VIENNA (Reuters) - The top U.S. energy official said world oil markets could cope with further cuts in Iran’s oil exports from tighter sanctions over its nuclear program as rising supply from the United States and Iraq offsets the loss.
U.S. lawmakers are embarking this summer on a campaign to deal a deeper blow to Iran’s diminishing oil exports, and analysts say the ultimate goal could be a near total cut-off.
But U.S. Energy Secretary Ernest Moniz said growing U.S. and Iraqi oil output meant Iran was not now a “dominant player in the market” and that there was “quite a bit of potential for increased production to offset any further reduction”.
There is also substantial reserve capacity in major OPEC producers such as Saudi Arabia, he said.
“So I would think that with further sanctions, the markets could be quite resilient to that,” said Moniz, who took office last month.
From a technical point of view, “we can certainly manage a further reduction of Iranian exports”, he said in an interview in Vienna.
Western sanctions aimed at choking the flow of oil money into Iran and forcing Tehran to negotiate on its controversial nuclear program slashed crude exports to 700,000 barrels a day in May, the lowest in decades, according to industry sources.
But crude prices are still lower than they were a year ago.
Any further squeeze in Iran’s oil exports could risk antagonizing China and India, the biggest remaining buyers of Iranian crude, and could push oil prices higher in a hit to the global economy.
Both political parties in the U.S. Congress are pressing for tougher sanctions, betting that a U.S. oil boom and ample global supply will prevent prices from spiking.
Iran says its nuclear program is a peaceful bid to generate electricity, but Washington and its allies suspect Tehran is seeking the capability to make nuclear weapons.
“ACTION” ON GAS EXPORT APPLICATIONS
Moniz also said he expected a “fair amount of action” by his department in 2013 in evaluating applications by U.S. firms to export natural gas.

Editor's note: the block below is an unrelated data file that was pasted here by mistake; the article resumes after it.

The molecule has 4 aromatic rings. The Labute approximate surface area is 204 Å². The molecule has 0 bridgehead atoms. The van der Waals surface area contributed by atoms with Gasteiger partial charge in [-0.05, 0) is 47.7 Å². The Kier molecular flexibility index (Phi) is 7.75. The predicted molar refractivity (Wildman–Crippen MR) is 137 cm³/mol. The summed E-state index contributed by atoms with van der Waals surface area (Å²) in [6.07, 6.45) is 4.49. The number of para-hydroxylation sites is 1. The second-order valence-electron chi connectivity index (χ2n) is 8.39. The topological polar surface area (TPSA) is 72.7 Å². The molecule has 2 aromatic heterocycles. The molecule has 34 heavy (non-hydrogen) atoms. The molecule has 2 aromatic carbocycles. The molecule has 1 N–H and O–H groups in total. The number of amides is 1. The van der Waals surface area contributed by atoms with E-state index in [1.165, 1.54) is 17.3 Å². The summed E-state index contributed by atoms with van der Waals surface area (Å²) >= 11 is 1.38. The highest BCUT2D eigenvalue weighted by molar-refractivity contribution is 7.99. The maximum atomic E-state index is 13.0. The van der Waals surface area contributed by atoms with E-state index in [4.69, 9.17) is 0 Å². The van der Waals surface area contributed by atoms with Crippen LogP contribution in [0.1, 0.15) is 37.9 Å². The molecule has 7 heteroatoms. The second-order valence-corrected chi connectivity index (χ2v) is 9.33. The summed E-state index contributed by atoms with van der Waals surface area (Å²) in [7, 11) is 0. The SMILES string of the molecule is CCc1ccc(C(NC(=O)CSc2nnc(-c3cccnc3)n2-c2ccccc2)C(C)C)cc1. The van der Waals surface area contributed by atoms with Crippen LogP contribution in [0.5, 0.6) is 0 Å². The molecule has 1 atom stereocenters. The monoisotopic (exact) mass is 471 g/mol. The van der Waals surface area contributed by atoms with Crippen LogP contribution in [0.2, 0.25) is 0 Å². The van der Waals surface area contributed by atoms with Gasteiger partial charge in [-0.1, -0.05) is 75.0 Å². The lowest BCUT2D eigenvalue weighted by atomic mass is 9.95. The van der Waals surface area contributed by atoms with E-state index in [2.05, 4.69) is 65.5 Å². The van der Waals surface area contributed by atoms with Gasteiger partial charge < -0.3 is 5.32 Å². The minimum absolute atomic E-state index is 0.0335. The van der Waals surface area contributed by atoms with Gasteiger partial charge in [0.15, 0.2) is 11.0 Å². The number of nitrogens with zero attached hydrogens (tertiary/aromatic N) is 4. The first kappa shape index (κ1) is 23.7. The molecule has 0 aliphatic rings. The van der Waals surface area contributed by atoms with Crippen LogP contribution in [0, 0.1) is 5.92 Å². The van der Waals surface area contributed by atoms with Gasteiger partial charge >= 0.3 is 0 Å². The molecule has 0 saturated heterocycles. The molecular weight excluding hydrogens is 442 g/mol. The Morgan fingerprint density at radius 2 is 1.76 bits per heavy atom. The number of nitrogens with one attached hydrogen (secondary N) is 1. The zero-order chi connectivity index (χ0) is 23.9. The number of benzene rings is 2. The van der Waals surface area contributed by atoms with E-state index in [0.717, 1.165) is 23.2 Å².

Companies hoping to ship gas abroad have been frustrated by lengthy delays and rule changes as they await Department of Energy approval of their applications.
“I‘m planning to go through them as rapidly as I can,” he said.
Last week, U.S. President Barack Obama included a robust endorsement of natural gas use around the world as he sought to revive his stalled climate change agenda.
But how much the United States will supply remained unclear as more than a dozen companies await approval to sell excess gas to countries such as India and Japan, where it will fetch higher prices than in the domestic market.
The Energy Department has so far approved two projects to ship liquefied natural gas (LNG).
“I’ve committed to start that process expeditiously, and I certainly expect to have substantial numbers of that (evaluation of export license applications) this year,” Moniz said.
The surge in shale gas production has helped make the United States a leading natural gas producer and potentially a major exporter. But some manufacturers and lawmakers have warned that a rapid push to export LNG could lead to a rise in U.S. gas prices and harm consumers and energy-intensive industries.
Moniz said applications would be handled on a case-by-case basis and suggested he would not change the order in which his department rules on applications - a policy made in midstream that put some players at a disadvantage.
“My intent is to move forward with the queue as it is spelled out,” he said, making clear he did not agree with a major LNG trade group, which said it was unlawful. “Our lawyers feel it is certainly completely rational.”
If the Department of Energy waits about two months between each export decision, as Acting Assistant Secretary for Fossil Energy Christopher Smith has signaled, projects near the end of queue might not get a DOE permit before late 2015.
Asked if this was a realistic timetable, Moniz said: “I would say it’s not unrealistic. But maybe we can do it faster.”
Editing by Jane Baird